Check out the fine work on electoral reform by Merv Adey 2018 fellowship recipient Andrew Seal. It’s a fabulous five part series published by The Tyee. We’d like to raise additional funds to initiate the next fellowship. You can be sure it will support a comprehensive examination of a subject important to all British Columbians.
Merv Adey was a passionate British Columbian and a regular and welcome fixture in social media. Following his passing in 2017, a group of his friends sponsored a fellowship in his name to promote journalistic excellence and insightful debate on electoral reform.
This audio file is my extended conversation with Canadian Glen on July 27. You can hear his earlier session with Merv Adey on BC politics HERE. Friday morning I’ll be talking with John Moxon […]
$90,000 paid to Senator Mike Duffy by a minion of Canada’s Prime Minister resulted in a diligent RCMP investigation and commanded national media attention for months. In British Columbia, a larger taxpayer funded amount — $150,000 plus thousands more for the Premier’s jet assisted photo op — was paid without following standard guidelines for public expenditures. In this case, there has been zero transparency and accountability and shamefully little attention paid by the marketing platforms that have replaced British Columbia once proud news media.¹ Citizens had to turn to social media commentators like Merv Adey, Laila Yuile and RossK, The Gazetteer to be informed. Premier Clark is accused of acting in this matter to provide advantage to her brother’s private business. Yet, the interest shown by BC’s leading political reporters has been zero.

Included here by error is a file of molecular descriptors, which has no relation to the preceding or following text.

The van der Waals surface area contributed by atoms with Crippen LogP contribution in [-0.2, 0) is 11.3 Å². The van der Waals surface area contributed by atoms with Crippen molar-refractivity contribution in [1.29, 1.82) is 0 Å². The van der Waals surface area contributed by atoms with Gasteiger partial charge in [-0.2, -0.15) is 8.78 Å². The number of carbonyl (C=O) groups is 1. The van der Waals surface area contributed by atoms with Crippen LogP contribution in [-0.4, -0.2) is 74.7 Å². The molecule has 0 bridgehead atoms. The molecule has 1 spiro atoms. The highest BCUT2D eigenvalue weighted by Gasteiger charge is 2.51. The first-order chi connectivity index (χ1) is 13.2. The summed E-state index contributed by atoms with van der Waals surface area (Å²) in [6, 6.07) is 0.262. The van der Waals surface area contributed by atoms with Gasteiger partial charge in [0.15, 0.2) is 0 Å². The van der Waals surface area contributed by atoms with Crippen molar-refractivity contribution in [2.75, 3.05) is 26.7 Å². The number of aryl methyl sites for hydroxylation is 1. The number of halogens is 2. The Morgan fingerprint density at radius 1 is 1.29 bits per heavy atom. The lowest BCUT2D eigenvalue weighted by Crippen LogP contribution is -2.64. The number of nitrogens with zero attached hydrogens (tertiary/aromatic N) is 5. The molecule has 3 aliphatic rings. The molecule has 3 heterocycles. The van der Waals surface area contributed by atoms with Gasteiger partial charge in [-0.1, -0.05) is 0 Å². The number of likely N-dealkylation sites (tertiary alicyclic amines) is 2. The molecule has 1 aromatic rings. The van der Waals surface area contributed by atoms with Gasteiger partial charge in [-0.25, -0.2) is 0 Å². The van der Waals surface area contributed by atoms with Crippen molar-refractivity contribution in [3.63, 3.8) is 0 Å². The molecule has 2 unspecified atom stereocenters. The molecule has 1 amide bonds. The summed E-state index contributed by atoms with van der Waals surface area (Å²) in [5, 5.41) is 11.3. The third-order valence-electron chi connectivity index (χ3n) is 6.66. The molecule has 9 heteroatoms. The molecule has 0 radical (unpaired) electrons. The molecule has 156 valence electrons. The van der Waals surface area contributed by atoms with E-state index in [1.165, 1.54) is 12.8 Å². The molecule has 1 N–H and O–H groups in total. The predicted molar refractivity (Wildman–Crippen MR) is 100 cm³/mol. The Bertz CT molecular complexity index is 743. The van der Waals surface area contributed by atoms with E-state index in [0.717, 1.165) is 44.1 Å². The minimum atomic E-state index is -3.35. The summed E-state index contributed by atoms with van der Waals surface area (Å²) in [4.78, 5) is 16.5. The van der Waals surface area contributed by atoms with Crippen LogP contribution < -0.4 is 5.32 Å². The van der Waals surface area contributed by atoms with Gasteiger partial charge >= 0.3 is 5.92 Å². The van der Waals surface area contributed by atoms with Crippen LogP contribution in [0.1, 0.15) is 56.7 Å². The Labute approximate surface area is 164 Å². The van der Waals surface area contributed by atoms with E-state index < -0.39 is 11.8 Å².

Ian Jessop asked me about Premier Clark giving $150,000 in public funds to assist her brother’s associate in Haida Gwaii. It’s a subject that has been well covered by fellow bloggers Laila Yuile and Merv Adey. However, with the exception of Mark Hume at the Globe and Mail, it’s been of little interest to mainstream media, particularly the “Incurious Bastards”¹ of the BC press gallery. It may be a rewarding career move for a political pundit to serve plutocrats instead of readership but that’s a conscious choice that doesn’t offend some who once thought of themselves as journalists. Shannon Rupp, writing at The Tyee recently, delivered a pointed analysis of the 21st century press in our country: I think it’s fair to say that many if not most so-called newspapers are misnamed: they deliver less and less news (as defined by journalists) while filling their pages with ”content” — a word that could mean anything from listicles to infotainment to advertising written to masquerade as a news story. In short, most newspapers have morphed into marketing platforms.